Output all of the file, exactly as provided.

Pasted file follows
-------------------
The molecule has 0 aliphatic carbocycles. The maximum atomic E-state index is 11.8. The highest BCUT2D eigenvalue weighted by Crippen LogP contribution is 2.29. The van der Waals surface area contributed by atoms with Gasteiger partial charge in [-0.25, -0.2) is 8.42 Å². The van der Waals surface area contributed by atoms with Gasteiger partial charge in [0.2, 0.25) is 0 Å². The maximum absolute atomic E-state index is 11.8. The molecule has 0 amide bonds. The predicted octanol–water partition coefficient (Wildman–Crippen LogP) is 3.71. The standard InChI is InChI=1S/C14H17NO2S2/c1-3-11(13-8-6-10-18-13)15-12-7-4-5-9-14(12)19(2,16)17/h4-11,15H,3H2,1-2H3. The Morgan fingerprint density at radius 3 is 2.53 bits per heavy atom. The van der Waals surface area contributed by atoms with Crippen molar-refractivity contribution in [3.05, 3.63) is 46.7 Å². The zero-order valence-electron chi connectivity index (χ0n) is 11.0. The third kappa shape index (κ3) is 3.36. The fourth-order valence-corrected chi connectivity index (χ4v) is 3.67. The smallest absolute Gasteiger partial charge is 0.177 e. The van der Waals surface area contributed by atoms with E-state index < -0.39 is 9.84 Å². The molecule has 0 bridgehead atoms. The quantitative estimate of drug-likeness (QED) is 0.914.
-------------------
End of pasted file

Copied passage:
The molecule has 0 aliphatic carbocycles. The maximum atomic E-state index is 11.8. The highest BCUT2D eigenvalue weighted by Crippen LogP contribution is 2.29. The van der Waals surface area contributed by atoms with Gasteiger partial charge in [-0.25, -0.2) is 8.42 Å². The van der Waals surface area contributed by atoms with Gasteiger partial charge in [0.2, 0.25) is 0 Å². The maximum absolute atomic E-state index is 11.8. The molecule has 0 amide bonds. The predicted octanol–water partition coefficient (Wildman–Crippen LogP) is 3.71. The standard InChI is InChI=1S/C14H17NO2S2/c1-3-11(13-8-6-10-18-13)15-12-7-4-5-9-14(12)19(2,16)17/h4-11,15H,3H2,1-2H3. The Morgan fingerprint density at radius 3 is 2.53 bits per heavy atom. The van der Waals surface area contributed by atoms with Crippen molar-refractivity contribution in [3.05, 3.63) is 46.7 Å². The zero-order valence-electron chi connectivity index (χ0n) is 11.0. The third kappa shape index (κ3) is 3.36. The fourth-order valence-corrected chi connectivity index (χ4v) is 3.67. The smallest absolute Gasteiger partial charge is 0.177 e. The van der Waals surface area contributed by atoms with E-state index < -0.39 is 9.84 Å². The molecule has 0 bridgehead atoms. The quantitative estimate of drug-likeness (QED) is 0.914.